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October 30, 1962

In the Matter of UNITED STATES of America, Petitioner,
Harry G. SILVERSTEIN, Respondent

The opinion of the court was delivered by: TYLER

The government moves for an order, pursuant to 26 U.S.C. §§ 7402(b) and 7604, directing respondent, Harry G. Silverstein, to produce the books and records set forth in an Internal Revenue summons dated May 16, 1961, served upon respondent on that day pursuant to 26 U.S.C. § 7602.

The summons, in the nature of a subpoena duces tecum and addressed to the respondent, directed him to appear on May 26, 1961, before a Special Agent of the Internal Revenue Service, and there to produce for examination specified books and records of five *fn1" named partnerships, of which respondent is, in all cases, a general partner.

Respondent appeared before the Special Agent as directed but there refused, and has continued to refuse, to produce the partnerships' books and records specified in the summons.

 The sole ground for respondent's refusal to produce these documents is his assertion, under the Fifth Amendment to the Constitution of the United States, of the privilege against self-incrimination. *fn2" More particularly, he asserts that the Fifth Amendment forbids the use of compulsory legal process to secure these documents for examination in view of his recorded refusal to produce them with the concomitant statement by him that they may tend to incriminate him.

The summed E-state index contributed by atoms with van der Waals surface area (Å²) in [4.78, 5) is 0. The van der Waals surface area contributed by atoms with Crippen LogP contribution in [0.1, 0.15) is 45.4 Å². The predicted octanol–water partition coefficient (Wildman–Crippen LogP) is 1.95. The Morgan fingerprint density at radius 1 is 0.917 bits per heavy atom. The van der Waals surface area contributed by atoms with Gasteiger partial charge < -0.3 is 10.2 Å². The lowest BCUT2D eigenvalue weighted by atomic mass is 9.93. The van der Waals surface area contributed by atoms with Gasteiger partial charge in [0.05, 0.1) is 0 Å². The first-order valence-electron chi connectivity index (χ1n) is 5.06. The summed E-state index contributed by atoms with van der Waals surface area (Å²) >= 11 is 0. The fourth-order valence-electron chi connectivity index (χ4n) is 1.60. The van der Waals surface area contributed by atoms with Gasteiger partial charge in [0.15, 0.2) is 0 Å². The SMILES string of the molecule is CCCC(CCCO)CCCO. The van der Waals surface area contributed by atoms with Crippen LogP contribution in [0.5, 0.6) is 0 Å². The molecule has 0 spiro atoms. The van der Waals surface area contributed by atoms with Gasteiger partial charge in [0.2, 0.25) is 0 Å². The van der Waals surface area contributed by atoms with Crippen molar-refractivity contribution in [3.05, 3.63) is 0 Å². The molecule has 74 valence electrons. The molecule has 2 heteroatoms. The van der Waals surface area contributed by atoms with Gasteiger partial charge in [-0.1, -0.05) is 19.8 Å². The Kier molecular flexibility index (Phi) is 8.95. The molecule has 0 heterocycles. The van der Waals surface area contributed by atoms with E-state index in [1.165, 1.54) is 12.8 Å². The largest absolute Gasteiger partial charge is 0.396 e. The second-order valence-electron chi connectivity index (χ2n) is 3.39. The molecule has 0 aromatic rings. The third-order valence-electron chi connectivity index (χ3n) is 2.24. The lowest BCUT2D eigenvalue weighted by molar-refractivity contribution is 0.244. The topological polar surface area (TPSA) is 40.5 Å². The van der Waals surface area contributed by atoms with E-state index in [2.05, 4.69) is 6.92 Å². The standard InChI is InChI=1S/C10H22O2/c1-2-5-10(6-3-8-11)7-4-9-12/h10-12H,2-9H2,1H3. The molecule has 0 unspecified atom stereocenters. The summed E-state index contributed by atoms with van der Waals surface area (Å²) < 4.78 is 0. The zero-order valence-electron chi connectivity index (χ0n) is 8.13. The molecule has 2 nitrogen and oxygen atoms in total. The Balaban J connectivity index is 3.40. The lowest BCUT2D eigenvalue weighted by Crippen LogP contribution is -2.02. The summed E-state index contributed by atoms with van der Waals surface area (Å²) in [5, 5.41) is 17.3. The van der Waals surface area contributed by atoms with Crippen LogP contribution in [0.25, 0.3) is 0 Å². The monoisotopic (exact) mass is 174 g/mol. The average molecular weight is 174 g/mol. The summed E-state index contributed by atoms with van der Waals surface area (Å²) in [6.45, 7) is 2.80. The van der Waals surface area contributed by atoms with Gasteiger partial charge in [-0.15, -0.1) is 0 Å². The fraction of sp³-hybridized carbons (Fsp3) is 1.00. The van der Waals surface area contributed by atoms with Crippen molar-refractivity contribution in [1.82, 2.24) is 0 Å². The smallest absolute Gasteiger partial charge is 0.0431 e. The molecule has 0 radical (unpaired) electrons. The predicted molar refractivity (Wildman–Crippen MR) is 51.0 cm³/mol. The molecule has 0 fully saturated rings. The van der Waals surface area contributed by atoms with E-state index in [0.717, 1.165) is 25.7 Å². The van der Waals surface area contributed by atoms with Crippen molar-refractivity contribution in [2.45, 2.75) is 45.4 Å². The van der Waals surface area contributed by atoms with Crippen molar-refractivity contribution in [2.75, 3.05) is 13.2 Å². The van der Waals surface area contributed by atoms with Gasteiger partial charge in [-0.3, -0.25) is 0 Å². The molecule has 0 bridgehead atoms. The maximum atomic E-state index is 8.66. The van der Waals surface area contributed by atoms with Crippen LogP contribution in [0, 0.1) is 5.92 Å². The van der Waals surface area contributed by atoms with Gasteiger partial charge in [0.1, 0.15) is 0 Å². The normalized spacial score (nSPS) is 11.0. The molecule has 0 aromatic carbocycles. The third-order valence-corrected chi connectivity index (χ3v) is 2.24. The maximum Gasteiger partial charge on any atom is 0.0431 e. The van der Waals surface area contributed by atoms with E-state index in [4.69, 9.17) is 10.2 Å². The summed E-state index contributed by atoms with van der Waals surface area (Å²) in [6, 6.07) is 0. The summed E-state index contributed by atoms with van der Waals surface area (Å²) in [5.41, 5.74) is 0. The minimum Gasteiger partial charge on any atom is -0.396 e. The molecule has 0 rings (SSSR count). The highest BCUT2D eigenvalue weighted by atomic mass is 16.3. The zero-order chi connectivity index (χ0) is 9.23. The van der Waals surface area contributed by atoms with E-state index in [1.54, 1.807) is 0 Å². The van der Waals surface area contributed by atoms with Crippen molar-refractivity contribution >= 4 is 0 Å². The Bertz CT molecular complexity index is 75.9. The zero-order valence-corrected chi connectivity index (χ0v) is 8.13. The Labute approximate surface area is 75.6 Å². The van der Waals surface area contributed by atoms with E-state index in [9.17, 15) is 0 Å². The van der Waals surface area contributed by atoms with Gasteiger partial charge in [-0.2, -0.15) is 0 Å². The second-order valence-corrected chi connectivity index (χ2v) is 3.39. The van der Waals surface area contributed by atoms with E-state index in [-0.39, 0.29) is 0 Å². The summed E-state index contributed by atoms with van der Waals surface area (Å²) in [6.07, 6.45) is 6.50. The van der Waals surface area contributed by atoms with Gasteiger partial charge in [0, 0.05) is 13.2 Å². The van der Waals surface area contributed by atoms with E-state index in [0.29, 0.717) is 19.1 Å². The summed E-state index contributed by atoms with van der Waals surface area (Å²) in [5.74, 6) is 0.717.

The government urges that the privilege does not protect respondent as to the documents here sought since they are the property, respectively, of the five named partnerships and that, under controlling case law, these partnerships are of such a nature that a general partner thereof may not assert the privilege against self-incrimination with respect to their books and records.

 It is beyond substantial dispute that the privilege may, under circumstances otherwise appropriate, be asserted by one who appears before a Special Agent of the Internal Revenue Service in response to a summons issued under the authority of 26 U.S.C. § 7602. In re Turner, 309 F.2d 69 (2d Cir., 1962). The government, as heretofore indicated, while conceding that an appearance before an Internal Revenue Special Agent is not a 'criminal proceeding', does not urge this point as precluding respondent from claiming his privilege.

 Thus, this proceeding poses the question whether the government, under the circumstances of this case, may subpoena partnership records through a general partner, which records that partner asserts will incriminate him.